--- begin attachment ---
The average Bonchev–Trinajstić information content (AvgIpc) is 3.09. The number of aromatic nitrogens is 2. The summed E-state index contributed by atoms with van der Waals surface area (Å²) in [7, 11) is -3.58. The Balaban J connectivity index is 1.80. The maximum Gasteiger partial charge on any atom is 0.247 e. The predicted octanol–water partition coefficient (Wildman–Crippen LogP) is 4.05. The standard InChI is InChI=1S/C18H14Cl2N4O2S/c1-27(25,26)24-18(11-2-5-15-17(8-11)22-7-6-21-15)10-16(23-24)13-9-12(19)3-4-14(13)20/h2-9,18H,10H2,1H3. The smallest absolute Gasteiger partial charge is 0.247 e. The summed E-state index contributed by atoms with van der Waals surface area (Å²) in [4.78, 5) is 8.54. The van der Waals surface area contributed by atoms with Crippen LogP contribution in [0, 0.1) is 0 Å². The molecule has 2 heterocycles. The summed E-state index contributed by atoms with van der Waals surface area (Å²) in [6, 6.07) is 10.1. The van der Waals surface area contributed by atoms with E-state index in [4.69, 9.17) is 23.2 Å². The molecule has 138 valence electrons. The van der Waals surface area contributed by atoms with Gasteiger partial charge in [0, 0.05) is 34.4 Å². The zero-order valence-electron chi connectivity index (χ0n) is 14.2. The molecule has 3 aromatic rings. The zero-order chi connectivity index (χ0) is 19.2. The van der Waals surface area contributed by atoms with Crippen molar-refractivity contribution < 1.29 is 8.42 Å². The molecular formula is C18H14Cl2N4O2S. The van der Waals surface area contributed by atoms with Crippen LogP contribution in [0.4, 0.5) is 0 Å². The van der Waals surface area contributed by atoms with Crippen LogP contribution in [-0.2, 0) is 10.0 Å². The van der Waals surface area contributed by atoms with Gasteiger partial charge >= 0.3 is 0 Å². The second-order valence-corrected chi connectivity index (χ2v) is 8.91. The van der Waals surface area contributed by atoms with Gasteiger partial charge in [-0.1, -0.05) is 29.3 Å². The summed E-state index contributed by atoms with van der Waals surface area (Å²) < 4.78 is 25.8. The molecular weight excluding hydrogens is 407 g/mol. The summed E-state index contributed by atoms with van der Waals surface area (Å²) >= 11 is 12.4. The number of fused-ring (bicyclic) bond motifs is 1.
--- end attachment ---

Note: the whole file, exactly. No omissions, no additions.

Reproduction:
The average Bonchev–Trinajstić information content (AvgIpc) is 3.09. The number of aromatic nitrogens is 2. The summed E-state index contributed by atoms with van der Waals surface area (Å²) in [7, 11) is -3.58. The Balaban J connectivity index is 1.80. The maximum Gasteiger partial charge on any atom is 0.247 e. The predicted octanol–water partition coefficient (Wildman–Crippen LogP) is 4.05. The standard InChI is InChI=1S/C18H14Cl2N4O2S/c1-27(25,26)24-18(11-2-5-15-17(8-11)22-7-6-21-15)10-16(23-24)13-9-12(19)3-4-14(13)20/h2-9,18H,10H2,1H3. The smallest absolute Gasteiger partial charge is 0.247 e. The summed E-state index contributed by atoms with van der Waals surface area (Å²) in [4.78, 5) is 8.54. The van der Waals surface area contributed by atoms with Crippen LogP contribution in [0, 0.1) is 0 Å². The molecule has 2 heterocycles. The summed E-state index contributed by atoms with van der Waals surface area (Å²) in [6, 6.07) is 10.1. The van der Waals surface area contributed by atoms with E-state index in [4.69, 9.17) is 23.2 Å². The molecule has 138 valence electrons. The van der Waals surface area contributed by atoms with Gasteiger partial charge in [0, 0.05) is 34.4 Å². The zero-order valence-electron chi connectivity index (χ0n) is 14.2. The molecule has 3 aromatic rings. The zero-order chi connectivity index (χ0) is 19.2. The van der Waals surface area contributed by atoms with Crippen molar-refractivity contribution < 1.29 is 8.42 Å². The molecular formula is C18H14Cl2N4O2S. The van der Waals surface area contributed by atoms with Crippen LogP contribution in [0.4, 0.5) is 0 Å². The van der Waals surface area contributed by atoms with Crippen LogP contribution in [-0.2, 0) is 10.0 Å². The van der Waals surface area contributed by atoms with Gasteiger partial charge >= 0.3 is 0 Å². The second-order valence-corrected chi connectivity index (χ2v) is 8.91. The van der Waals surface area contributed by atoms with Gasteiger partial charge in [-0.1, -0.05) is 29.3 Å². The summed E-state index contributed by atoms with van der Waals surface area (Å²) < 4.78 is 25.8. The molecular weight excluding hydrogens is 407 g/mol. The summed E-state index contributed by atoms with van der Waals surface area (Å²) >= 11 is 12.4. The number of fused-ring (bicyclic) bond motifs is 1.